(I got wind from @MizDurie - whose politically provocative blog is at www.facebook.com/ThinkJamaica - that May 23, (Labour Day in Jamaica), will be recognized by many Jamaican bloggers and social media peeps as Jamaica Blog Day - Blog Action Day. According to @JaBlogDay, it will be "focused on police and security forces abuse in Ja."  For the post on the 28th, I hope to provide links to those bloggers who participated in the event.)

Shout out to all you bloggers who do good work! We're learning from you. I'm learning from you. For all you've done so far, thank you.


Wednesday, 8 May 2013

You were here...

“Sue was here but now she’s gone. She left her name to carry on.”

Ah, yes. The timeless signature in the toilet stall.  These, and others like it, were what would greet me as I did my business in the toilet stalls back in primary school. There were fewer in high school - stall signatures, i.e., at our high school (Wolmer’s Girls’ School) we were constantly reminded that we were ladies. (This didn't stop some who’d get their crassness fix, evidenced by a few scribbles – and other unmentionables. I digress.) Usually, the notes seemed to be written kind of lopsided, as if the author had done the scribing as she (and, I imagine the same was for the boys, so, he) was on the throne. Always, though, the unwritten rule: No overlapping. So, each notation of presence, “carved in stone” – until the next coat of paint – was not only as legible as could be. No, it was also written with enough space between itself and its neighbours. After all, if you’re trying to stand out, why would you go for fusion?

Surely, there were also love notes as well as the ones that would not be fit for polite company. But, those aside, I was thinking recently that we, (I mean, people in general), have come a long way from stamping our names on the timeline of humanity via toilet stalls. Pretty sure it’s still done, but, gettn to a point here. I’m also sure there were practices that preceded that one. Whatever they were, from generation to generation, the authors mainly have been after one primal thing: making their mark.

We all have a desire to not be forgotten. As well, there’s an inherent desire in each of us to stand out; do something unique; be distinguishable and memorable.  Some go for the weird. (I think I wrote about that in a post a few years ago during Charlie’s elongated “Winning!” moment. Maybe we could safely include many of those wacky stunts dressed up as reality TV.) Some go for the bad. (Public shooters in mass killings, for example, come to mind.) Others go for none of the above and try, in some other way, to distinguish themselves. And, when that’s done, it’s tied in with the desire to be remembered.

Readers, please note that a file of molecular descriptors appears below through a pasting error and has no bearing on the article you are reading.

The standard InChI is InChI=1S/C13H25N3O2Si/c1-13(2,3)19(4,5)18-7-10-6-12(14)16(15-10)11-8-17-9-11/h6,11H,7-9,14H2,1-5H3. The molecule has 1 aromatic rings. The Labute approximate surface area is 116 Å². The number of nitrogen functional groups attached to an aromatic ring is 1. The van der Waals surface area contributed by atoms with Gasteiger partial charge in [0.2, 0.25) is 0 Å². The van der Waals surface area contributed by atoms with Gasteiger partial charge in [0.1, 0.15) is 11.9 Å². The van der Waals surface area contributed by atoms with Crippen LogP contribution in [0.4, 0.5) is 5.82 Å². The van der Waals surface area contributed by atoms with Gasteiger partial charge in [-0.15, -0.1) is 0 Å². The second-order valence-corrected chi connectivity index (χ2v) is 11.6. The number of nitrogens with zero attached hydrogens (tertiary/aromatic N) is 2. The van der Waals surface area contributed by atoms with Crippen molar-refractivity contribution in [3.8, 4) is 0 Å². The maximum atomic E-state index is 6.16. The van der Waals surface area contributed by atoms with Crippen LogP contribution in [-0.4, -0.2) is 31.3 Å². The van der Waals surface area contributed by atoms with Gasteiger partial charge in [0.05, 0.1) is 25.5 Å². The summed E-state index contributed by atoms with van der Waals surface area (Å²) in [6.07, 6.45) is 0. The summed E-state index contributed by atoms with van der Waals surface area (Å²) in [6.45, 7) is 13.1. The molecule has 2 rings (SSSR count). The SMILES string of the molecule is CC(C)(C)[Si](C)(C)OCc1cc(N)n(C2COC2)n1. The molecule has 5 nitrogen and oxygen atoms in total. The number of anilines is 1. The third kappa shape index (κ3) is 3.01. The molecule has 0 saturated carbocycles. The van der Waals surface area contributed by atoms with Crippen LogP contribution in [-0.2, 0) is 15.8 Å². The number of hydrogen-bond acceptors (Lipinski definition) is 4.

Funny thing is, as the quote goes, “No one on his deathbed has ever said, ‘I wish I’d spent more time at the office,’” the memories that likely matter to most of us would be those had by loved ones after our timely departure from this weary sod. In that moment, would we really care whether we were responsible for finding the cure for cancer? OK. We might care about that. But, y’know? All the achievements and what not, how far down the list of priorities would they be – if they made the list at all – in terms of what we want to be remembered for and whom we’d want to be remembered by?

I guess life’s like that. (This is not where I intended to be when I started this post.) We get here. We have dreams and goals and work hard to achieve them and do. But, in the end, it’s really the relationships and the love that matter.

So, where had I intended to go? That social media have provided us with new, freshly painted, ever-expanding walls on which to write. There’s a lot of space for those individualistic notes – and write away we do. Sometimes, given the ease of access to our material/notes and the speed with which they can be shared, we have to indicate that we’re quoting ourselves when we quote ourselves!

I dare say that for some, writing these notes is not so much about making a mark on the frail human fabric of life. Nor is it about doing something to be remembered by. Instead, it’s simply a way to grasp life in manageable pieces; to keep from being overwhelmed; to keep from suffocating.